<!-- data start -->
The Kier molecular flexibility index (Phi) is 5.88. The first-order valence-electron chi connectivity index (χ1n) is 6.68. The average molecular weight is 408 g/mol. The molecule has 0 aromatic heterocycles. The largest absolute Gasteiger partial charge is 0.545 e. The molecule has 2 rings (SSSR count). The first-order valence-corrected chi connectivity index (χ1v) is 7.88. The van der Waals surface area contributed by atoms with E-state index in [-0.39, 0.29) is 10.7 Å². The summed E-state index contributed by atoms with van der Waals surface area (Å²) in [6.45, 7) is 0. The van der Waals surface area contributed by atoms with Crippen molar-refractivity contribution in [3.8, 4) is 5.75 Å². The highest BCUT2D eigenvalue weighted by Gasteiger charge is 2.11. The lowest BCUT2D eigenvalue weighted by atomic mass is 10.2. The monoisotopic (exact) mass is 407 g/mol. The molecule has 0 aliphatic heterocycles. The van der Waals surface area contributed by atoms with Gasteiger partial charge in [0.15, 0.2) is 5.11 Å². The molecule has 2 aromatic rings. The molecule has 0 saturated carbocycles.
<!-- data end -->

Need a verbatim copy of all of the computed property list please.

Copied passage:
The Kier molecular flexibility index (Phi) is 5.88. The first-order valence-electron chi connectivity index (χ1n) is 6.68. The average molecular weight is 408 g/mol. The molecule has 0 aromatic heterocycles. The largest absolute Gasteiger partial charge is 0.545 e. The molecule has 2 rings (SSSR count). The first-order valence-corrected chi connectivity index (χ1v) is 7.88. The van der Waals surface area contributed by atoms with E-state index in [-0.39, 0.29) is 10.7 Å². The summed E-state index contributed by atoms with van der Waals surface area (Å²) in [6.45, 7) is 0. The van der Waals surface area contributed by atoms with Crippen molar-refractivity contribution in [3.8, 4) is 5.75 Å². The highest BCUT2D eigenvalue weighted by Gasteiger charge is 2.11. The lowest BCUT2D eigenvalue weighted by atomic mass is 10.2. The monoisotopic (exact) mass is 407 g/mol. The molecule has 0 aliphatic heterocycles. The van der Waals surface area contributed by atoms with Gasteiger partial charge in [0.15, 0.2) is 5.11 Å². The molecule has 2 aromatic rings. The molecule has 0 saturated carbocycles.